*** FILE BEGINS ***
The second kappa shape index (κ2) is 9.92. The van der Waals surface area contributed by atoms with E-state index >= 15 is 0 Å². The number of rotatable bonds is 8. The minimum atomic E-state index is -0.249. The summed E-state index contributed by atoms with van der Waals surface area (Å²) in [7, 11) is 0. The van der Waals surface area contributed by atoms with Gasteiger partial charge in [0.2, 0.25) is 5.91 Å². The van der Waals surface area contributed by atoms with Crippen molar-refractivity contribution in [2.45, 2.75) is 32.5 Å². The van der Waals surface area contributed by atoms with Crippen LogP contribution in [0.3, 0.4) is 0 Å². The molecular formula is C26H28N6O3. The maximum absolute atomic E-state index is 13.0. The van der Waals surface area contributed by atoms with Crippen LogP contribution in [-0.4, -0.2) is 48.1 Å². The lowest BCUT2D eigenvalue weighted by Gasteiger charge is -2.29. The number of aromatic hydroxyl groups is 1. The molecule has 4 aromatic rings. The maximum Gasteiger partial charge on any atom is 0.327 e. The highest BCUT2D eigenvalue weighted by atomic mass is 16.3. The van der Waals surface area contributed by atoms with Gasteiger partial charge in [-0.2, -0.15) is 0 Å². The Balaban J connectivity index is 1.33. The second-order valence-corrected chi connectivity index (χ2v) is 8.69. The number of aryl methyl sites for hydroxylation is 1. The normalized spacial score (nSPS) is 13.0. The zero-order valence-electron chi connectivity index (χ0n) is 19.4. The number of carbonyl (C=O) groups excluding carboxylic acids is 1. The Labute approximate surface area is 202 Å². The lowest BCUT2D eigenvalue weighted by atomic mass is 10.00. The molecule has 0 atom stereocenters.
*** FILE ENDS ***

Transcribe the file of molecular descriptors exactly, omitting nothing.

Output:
The second kappa shape index (κ2) is 9.92. The van der Waals surface area contributed by atoms with E-state index >= 15 is 0 Å². The number of rotatable bonds is 8. The minimum atomic E-state index is -0.249. The summed E-state index contributed by atoms with van der Waals surface area (Å²) in [7, 11) is 0. The van der Waals surface area contributed by atoms with Gasteiger partial charge in [0.2, 0.25) is 5.91 Å². The van der Waals surface area contributed by atoms with Crippen molar-refractivity contribution in [2.45, 2.75) is 32.5 Å². The van der Waals surface area contributed by atoms with Crippen LogP contribution in [0.3, 0.4) is 0 Å². The molecular formula is C26H28N6O3. The maximum absolute atomic E-state index is 13.0. The van der Waals surface area contributed by atoms with Crippen LogP contribution in [-0.4, -0.2) is 48.1 Å². The lowest BCUT2D eigenvalue weighted by Gasteiger charge is -2.29. The number of aromatic hydroxyl groups is 1. The molecule has 4 aromatic rings. The maximum Gasteiger partial charge on any atom is 0.327 e. The highest BCUT2D eigenvalue weighted by atomic mass is 16.3. The van der Waals surface area contributed by atoms with Gasteiger partial charge in [-0.2, -0.15) is 0 Å². The Balaban J connectivity index is 1.33. The second-order valence-corrected chi connectivity index (χ2v) is 8.69. The number of aryl methyl sites for hydroxylation is 1. The normalized spacial score (nSPS) is 13.0. The zero-order valence-electron chi connectivity index (χ0n) is 19.4. The number of carbonyl (C=O) groups excluding carboxylic acids is 1. The Labute approximate surface area is 202 Å². The lowest BCUT2D eigenvalue weighted by atomic mass is 10.00. The molecule has 0 atom stereocenters.